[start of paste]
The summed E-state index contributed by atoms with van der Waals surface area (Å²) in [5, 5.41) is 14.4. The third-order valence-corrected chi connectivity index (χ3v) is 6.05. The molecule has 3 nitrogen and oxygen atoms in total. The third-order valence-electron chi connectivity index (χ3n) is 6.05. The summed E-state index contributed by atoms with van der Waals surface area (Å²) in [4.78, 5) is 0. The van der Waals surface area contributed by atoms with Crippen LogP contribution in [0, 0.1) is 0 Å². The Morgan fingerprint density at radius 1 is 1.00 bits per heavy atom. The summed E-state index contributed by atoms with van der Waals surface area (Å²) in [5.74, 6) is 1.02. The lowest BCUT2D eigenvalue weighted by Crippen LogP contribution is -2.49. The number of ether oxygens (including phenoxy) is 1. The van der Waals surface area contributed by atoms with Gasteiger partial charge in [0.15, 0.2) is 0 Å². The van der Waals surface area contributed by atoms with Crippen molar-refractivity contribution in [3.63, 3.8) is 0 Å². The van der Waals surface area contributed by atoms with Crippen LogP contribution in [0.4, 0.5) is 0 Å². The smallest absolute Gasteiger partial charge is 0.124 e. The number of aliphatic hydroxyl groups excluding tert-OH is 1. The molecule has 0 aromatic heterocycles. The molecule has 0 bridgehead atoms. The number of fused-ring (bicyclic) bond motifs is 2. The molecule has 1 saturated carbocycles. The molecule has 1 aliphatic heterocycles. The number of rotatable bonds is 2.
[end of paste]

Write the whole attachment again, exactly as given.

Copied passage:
The summed E-state index contributed by atoms with van der Waals surface area (Å²) in [5, 5.41) is 14.4. The third-order valence-corrected chi connectivity index (χ3v) is 6.05. The molecule has 3 nitrogen and oxygen atoms in total. The third-order valence-electron chi connectivity index (χ3n) is 6.05. The summed E-state index contributed by atoms with van der Waals surface area (Å²) in [4.78, 5) is 0. The van der Waals surface area contributed by atoms with Crippen LogP contribution in [0, 0.1) is 0 Å². The Morgan fingerprint density at radius 1 is 1.00 bits per heavy atom. The summed E-state index contributed by atoms with van der Waals surface area (Å²) in [5.74, 6) is 1.02. The lowest BCUT2D eigenvalue weighted by Crippen LogP contribution is -2.49. The number of ether oxygens (including phenoxy) is 1. The van der Waals surface area contributed by atoms with Gasteiger partial charge in [0.15, 0.2) is 0 Å². The van der Waals surface area contributed by atoms with Crippen molar-refractivity contribution in [3.63, 3.8) is 0 Å². The van der Waals surface area contributed by atoms with Crippen LogP contribution in [0.4, 0.5) is 0 Å². The smallest absolute Gasteiger partial charge is 0.124 e. The number of aliphatic hydroxyl groups excluding tert-OH is 1. The molecule has 0 aromatic heterocycles. The molecule has 0 bridgehead atoms. The number of fused-ring (bicyclic) bond motifs is 2. The molecule has 1 saturated carbocycles. The molecule has 1 aliphatic heterocycles. The number of rotatable bonds is 2.